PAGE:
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In Jerusalem, Ramadan sees heightened tensions at Al-Aqsa Mosque compound

The Jewish holiday of Passover and the Muslim month of Ramadan have witnessed an increase in actions by Israel's religious extremists seeking to gain control over the holy site
A man reads the Quran as Palestinians gather during the second Friday prayers of the Muslim fasting month of Ramadan, outside the Dome of the Rock at the Al-Aqsa Mosque compound, Islam's third holiest site, in Jerusalem's Old City, on 23 April, 2021 (AFP)
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occupied East Jerusalem

The month of April has been heated in Jerusalem once again, with the Al-Aqsa Mosque compound at the centre of tensions.

During the Jewish holiday of Passover, which took place between 27 March and 4 April, the Al-Aqsa Mosque compound witnessed a number of incidents viewed as attempts to breach the status quo on the site.

The third holiest site in Islam,  the Al-Aqsa Mosque compound is believed by Jews to be standing where the Second Jewish Temple once stood. A number of far-right Israeli groups have called over the years for the destruction of the Al-Aqsa compound to make way for a Third Jewish Temple.

After the 1967 war, Israel and Jordan, the custodian of the Al-Aqsa compound, agreed that while Jews are allowed access to the site, they are not allowed to pray there. However, a growing far-right Jewish movement has been calling for Israel to take control of Al-Aqsa, arguing that it should be an exclusively Jewish holy site.

Now, during the Muslim holy month of Ramadan, Israeli settlers have continued to affirm their presence on the site also known as al-Haram al-Sharif, with Palestinians worried that attempts to expand Israeli sovereignty over the site will only increase as Israeli Prime Minister Benjamin Netanyahu's political fate becomes increasingly tied to the religious far-right.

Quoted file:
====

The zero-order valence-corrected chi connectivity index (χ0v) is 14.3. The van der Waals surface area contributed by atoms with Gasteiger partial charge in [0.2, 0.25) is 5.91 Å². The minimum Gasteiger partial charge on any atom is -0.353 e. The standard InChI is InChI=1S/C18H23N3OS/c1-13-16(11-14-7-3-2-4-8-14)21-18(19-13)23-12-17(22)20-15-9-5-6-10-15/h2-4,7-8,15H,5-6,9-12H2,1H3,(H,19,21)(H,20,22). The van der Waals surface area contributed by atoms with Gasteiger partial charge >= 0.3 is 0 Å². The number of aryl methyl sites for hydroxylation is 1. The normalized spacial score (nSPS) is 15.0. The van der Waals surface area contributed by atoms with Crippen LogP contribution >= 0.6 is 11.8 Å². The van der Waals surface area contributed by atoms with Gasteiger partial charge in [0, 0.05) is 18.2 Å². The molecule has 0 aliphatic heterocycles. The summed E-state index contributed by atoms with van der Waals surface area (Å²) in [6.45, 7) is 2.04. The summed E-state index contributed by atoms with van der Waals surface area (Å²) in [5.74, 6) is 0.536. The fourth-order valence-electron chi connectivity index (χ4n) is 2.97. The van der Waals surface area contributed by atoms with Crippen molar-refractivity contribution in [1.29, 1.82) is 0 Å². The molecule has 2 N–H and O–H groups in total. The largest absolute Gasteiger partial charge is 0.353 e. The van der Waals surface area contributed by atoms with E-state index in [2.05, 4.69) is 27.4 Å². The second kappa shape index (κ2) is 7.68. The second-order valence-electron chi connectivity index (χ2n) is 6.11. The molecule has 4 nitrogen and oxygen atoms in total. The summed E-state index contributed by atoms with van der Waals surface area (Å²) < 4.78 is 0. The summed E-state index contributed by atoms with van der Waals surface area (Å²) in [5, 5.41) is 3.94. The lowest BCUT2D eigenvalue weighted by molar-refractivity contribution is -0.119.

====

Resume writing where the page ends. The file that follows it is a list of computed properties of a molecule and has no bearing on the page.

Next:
Heated Passover and Ramadan holidays

Since 2010, a group known as the New Sanhedrin, which is supported by the far-right Temple Institute, has sought to carry out the ritual Passover sacrifice as close as possible to Al-Aqsa. 

In 2018, Israeli authorities allowed the group to perform the sacrifice in the Umayyad palace, adjacent to the southern wall of the Al-Aqsa compound.

On 4 March, Temple Mount groups sent an official letter to Netanyahu, requesting permission to perform this year's Passover slaughter inside the mosque compound, while reminding the embattled premier of the importance of his political alliance with the religious far right ahead of elections that took place on 23 March.

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Meanwhile, far-right Jewish settlers performed prayers in the Al-Aqsa compound during the entire week of Passover. Under the protection of Israeli police, large groups of worshippers prayed and loudly read the Torah, despite such prayers contravening Israel's agreement with Jordan.

Ramadan, which began on 12 April, a little over a week after the end of Passover, has not led to any respite.

As Israel marked its national holiday on 14 April, Israeli police stormed the Al-Aqsa compound as Muslim worshippers were performing tarawih evening prayers, removed the doors of the minarets, and cut the wires of the minaret's loudspeakers.

Three days later, on the first Friday of Ramadan, police forcibly expelled Palestinian worshipers seeking to spend the night praying at Al-Aqsa. Palestinians from the occupied West Bank seeking to pray at Al-Aqsa were stopped at Israeli checkpoints on their way to East Jerusalem.

Israeli forces also prevented vehicles from driving close to the Old City of Jerusalem, forcing Palestinians to walk long distances to reach Al-Aqsa. Inside the Old City, Israeli military police installed various metal barriers and inspected the identities of worshippers.

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For Ekrima Sabri, the imam of Al-Aqsa, the month of Ramadan is often accompanied by an increase in Israel restrictions and repression of Palestinians seeking to pray at the holy site.

"What happened in the past week in terms of cutting wires to loudspeakers, the increased [settler] incursions, and preventing tens of thousands of Muslims at Qalandia and Bethlehem military checkpoints from reaching Al-Aqsa on Friday confirm that [the occupation] does not want hundreds of thousands of Muslims to gather in Al-Aqsa."